Headers, subheaders, descriptions, trip details, company information, and anything else written make up the content. While you may have a lot you want to say, take a deep breath. Be selective and precise in your phrasings in order to convey the right message in the best way possible. For example, large blocks of text can be a huge turn-off for those interested in getting straight to the point. For the no-nonsense visitor, make sure that essential information is clearly visible from the start. When it comes to your tour page, the goal should be to inform and entice prospective clients, but not give away everything and all your fun facts before they’ve taken the tour! Most importantly no one should ever land on your tour page and not immediately know the fundamental information: the price, the availability, and the tour length. From there you can further add on information such as meeting points, what to bring, what’s included, what’s not included.
An overlooked part of an excellent tour or activity website is credibility. There are various ways you can highlight your credibility through your website. Just because you have a well-designed site with engaging images and content, it doesn’t stop there. Use recent and verifiable reviews (such as ones where you can click through to the review site). Display any certifications or affiliations your business has (awards, sustainability partnerships, safety training, cultural association, and more). Put a face behind the name. Don’t underestimate the value of an “about us” section. Appeal to people’s human side by showing the person or people behind the brand, including your guides!
Once You Have Your Perfect Website, That’s Not the End
You’ve got your perfect website, you’ve made it! (or so you think). But having a great website doesn’t mean creating it and walking away. A great website, like many other things, still requires regular attention on both a content and technical level with regular maintenance ensuring that your site consistently provides the best experience possible. So if your reviews are dated five years ago, it’s definitely time for a refresh, and if your guests' clothes clearly indicate the photo was taken fifteen years ago, look to feature a more recent one. If you’ve modified a tour, stopped offering a tour, or started offering a new tour, your website should always reflect that.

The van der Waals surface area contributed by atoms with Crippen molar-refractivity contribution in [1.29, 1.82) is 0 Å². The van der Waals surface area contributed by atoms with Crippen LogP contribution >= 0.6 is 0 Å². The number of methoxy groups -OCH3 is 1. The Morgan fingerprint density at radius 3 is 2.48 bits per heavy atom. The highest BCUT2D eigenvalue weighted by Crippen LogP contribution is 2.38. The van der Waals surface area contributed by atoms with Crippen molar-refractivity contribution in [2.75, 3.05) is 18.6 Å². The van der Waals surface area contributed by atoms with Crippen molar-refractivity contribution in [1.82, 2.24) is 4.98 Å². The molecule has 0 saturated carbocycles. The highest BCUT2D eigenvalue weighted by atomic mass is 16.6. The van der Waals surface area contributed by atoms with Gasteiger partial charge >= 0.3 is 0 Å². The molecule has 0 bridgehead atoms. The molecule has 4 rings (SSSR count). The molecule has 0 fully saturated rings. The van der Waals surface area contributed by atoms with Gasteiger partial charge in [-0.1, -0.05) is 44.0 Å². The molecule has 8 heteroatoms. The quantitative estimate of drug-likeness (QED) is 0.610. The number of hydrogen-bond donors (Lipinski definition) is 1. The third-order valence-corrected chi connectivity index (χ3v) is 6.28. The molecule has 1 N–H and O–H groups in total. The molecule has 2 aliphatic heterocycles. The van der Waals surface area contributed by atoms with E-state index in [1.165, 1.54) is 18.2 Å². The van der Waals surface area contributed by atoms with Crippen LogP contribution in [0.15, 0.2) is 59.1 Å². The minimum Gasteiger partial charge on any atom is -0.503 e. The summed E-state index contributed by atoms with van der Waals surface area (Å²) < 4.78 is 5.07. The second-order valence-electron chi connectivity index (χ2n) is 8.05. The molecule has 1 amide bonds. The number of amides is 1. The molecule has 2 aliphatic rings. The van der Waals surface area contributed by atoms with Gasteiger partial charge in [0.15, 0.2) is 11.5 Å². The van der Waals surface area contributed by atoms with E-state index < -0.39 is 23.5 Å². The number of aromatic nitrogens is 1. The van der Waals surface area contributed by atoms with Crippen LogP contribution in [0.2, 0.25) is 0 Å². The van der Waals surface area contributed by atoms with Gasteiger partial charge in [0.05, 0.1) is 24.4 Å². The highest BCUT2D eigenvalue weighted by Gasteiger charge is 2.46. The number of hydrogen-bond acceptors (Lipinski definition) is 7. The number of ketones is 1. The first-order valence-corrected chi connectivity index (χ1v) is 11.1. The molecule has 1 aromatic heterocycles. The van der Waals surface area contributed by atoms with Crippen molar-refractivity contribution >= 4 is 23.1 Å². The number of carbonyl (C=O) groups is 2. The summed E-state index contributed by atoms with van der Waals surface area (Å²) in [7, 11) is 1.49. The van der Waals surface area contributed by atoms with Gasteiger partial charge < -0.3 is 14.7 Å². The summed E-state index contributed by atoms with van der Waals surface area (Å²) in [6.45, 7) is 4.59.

There’s more to a great site than just what you can see. Another major aspect of a successful website is everything that happens on the backend. When it comes to all things technical your site should undergo regular checks for system updates, theme and plugin updates, speed tests, track SEO rankings, make sure all the links are functional, as well maintain site security. Don’t let your dream site fade into chaos and dysfunction, keep it up to date!
When it comes to websites Tourism Tiger specializes in sales-focused web design for tour and activity operators. From design, content, and all things technical they work with you through all stages of the process, as well as after launch regardless of how big or small a site or what type of tours you offer. Over 200 tour and activity operators around the globe have chosen Tourism Tiger for their website needs. Check out their diverse portfolio and get in touch with them today!